One year ago, two back-to-back hurricanes ravaged the Caribbean. The Virgin Islands were hit; first, the British, then the U.S. St. John took the brunt of the damage, while St. Thomas experienced damage that shut down the hospital and the airport. A year later, resorts are beginning to reopen, with some so badly beaten they are still working on repairs. St. Croix, the largest and the most remote of the U.S. Virgin Islands sustained minor damage and became the home to rescue workers helping the residents and trapped visitors of the hurricanes. Now that the other islands are getting back on their feet, St. Croix is redirecting its attention to hosting visitors to the island.
St. Croix’s draw has always been its remoteness. You won’t find sprawling resorts on the island. The few resorts operating are proud to offer an experience generations experienced decades before. Families who love St. Croix return year after year, with the majority visiting the pink Buccaneer Resort. The longest-running family-owned resort in the Caribbean, locals and visitors alike know the Armstrong, greeting Elizabeth by name when she breezes into the dining room or welcome reception.
For more than 70 years, the Armstrongs have welcomed visitors to its Grotto Beach and, today, the full resort is nestled along this long stretch of beach and a more remote Mermaid Beach. Oceanfront rooms are the most popular for guests, with the true fans of the resort staying within the original Great House. Villas overlooking tennis courts, large family cottages, and a private beach house are also available, with all accommodations including a full breakfast daily, non-motorized water sport gear, drinks and snacks at a weekly cocktail reception, live music and daily activities.
While the rooms are comfortable, you won’t want to spend time in them when visiting. Instead, the turquoise waters practically demand you enter them. At the resort, you can snorkel, kayak, swim… but my favorite part of my visiting the island was climbing aboard a catamaran and heading out to Buck Island Reef National Monument.
The only national park that is underwater, the you can be picked up right at the resort’s dock for a half- or full-day excursion to the park that John F. Kennedy himself wanted designated as a park to preserve the beautiful reef. While the water is one of the clearest and cleanest waters I have ever seen, and the schools of fish are plentiful and colorful, the reef is mostly dead today.
You’ll snorkel along the skeleton of the former reef and still be impressed with encounters with sting rays, sea turtles, barracuda, angel fish, parrot fish and more, but support is needed to assist in the reef’s regrowth, so time is limited when visiting the reef and you’ll spend more time near the island’s beaches.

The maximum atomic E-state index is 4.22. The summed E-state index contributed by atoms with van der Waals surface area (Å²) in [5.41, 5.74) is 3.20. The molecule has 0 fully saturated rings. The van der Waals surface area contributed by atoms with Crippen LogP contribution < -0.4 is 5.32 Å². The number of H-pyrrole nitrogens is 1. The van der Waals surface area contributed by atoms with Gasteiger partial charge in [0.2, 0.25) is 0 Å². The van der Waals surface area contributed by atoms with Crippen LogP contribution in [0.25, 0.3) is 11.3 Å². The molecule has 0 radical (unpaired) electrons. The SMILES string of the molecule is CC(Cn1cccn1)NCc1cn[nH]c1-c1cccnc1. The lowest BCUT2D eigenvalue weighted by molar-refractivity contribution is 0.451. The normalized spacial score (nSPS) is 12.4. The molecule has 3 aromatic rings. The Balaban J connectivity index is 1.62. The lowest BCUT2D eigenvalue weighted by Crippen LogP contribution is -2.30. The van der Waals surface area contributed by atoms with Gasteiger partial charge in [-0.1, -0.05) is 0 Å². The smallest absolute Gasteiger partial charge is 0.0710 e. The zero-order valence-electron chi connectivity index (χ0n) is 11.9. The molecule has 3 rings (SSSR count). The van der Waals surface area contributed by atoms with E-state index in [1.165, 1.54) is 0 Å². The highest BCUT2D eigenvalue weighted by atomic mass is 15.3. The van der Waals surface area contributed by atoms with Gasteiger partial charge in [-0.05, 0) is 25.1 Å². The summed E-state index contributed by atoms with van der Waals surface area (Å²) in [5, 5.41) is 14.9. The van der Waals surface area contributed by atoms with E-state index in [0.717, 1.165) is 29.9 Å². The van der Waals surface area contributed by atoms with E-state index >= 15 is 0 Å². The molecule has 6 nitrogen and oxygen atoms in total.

When exploring St. Croix by land, most visitors head to Christiansted, where cruise ships dock, for shopping and dining. I was thankful to visit the charming town while it was uncrowded, enjoying waterfront dining and popping into boutiques, but the town was lacking in attractions. Instead, we headed to Fredericksted and visiting St. George Village Botanical Garden. A hurricane can wreck havoc on a botanical garden, but the surprise after the storm was the find of dormant flowers, water lilies and growth thought to be long gone on the island.
The island features a Heritage Trail with landmarks showcasing historical places and buildings. Before heading off to discover these landmarks, allow Elizabeth to give you a historical tour of the Buccaneer, which delves into the island’s history and its flora and fauna. Then, when exploring the island, you can discover the places she highlighted, including the 1848 slave rebellion and its key players who fought for emancipation for the slaves on the island.
Of course, when back at the resort, you’ll find all the pieces that make a vacation a vacation. A spa for relaxing, golf and tennis, and dining that is a step up from most Caribbean eateries. From the warm “good mornings” from the dining room staff in the morning to the fine service during dinner at night, you won’t be disappointed. However, if you want to be wowed, then book a private dinner in the Sugar Mill. This leftover from the island’s sugar days provides a romantic setting where you will be treated to a multi-course meal with ocean breezes blowing through the stone mill building. Save this for your last night for a final treat before heading back home, which, doesn’t require a passport or customs visit – a Caribbean getaway on American soil.
Soon, the remaining Virgin Islands will be back on their feet and it may be easier to fly into St. Thomas, but take the extra travel time and don’t miss St. Croix and the Buccaneer, where you’ll feel like family by time you leave.